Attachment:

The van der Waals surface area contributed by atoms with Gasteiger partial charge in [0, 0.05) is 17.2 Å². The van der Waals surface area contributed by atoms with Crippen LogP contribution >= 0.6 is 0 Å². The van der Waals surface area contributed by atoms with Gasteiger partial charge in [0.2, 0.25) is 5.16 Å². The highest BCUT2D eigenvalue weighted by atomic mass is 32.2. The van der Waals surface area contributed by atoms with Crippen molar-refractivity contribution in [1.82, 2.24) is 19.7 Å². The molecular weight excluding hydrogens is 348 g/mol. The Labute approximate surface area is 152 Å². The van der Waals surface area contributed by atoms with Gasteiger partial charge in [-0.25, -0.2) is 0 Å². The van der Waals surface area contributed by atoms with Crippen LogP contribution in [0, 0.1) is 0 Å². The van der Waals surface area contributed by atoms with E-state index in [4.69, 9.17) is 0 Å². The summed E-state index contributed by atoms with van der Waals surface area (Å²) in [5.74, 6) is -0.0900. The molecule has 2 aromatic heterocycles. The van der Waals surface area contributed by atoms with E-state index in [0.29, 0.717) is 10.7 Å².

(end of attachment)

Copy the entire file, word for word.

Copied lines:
The van der Waals surface area contributed by atoms with Gasteiger partial charge in [0, 0.05) is 17.2 Å². The van der Waals surface area contributed by atoms with Crippen LogP contribution >= 0.6 is 0 Å². The van der Waals surface area contributed by atoms with Gasteiger partial charge in [0.2, 0.25) is 5.16 Å². The highest BCUT2D eigenvalue weighted by atomic mass is 32.2. The van der Waals surface area contributed by atoms with Crippen molar-refractivity contribution in [1.82, 2.24) is 19.7 Å². The molecular weight excluding hydrogens is 348 g/mol. The Labute approximate surface area is 152 Å². The van der Waals surface area contributed by atoms with Gasteiger partial charge in [-0.25, -0.2) is 0 Å². The van der Waals surface area contributed by atoms with Crippen LogP contribution in [0, 0.1) is 0 Å². The van der Waals surface area contributed by atoms with E-state index in [4.69, 9.17) is 0 Å². The summed E-state index contributed by atoms with van der Waals surface area (Å²) in [5.74, 6) is -0.0900. The molecule has 2 aromatic heterocycles. The van der Waals surface area contributed by atoms with E-state index in [0.29, 0.717) is 10.7 Å².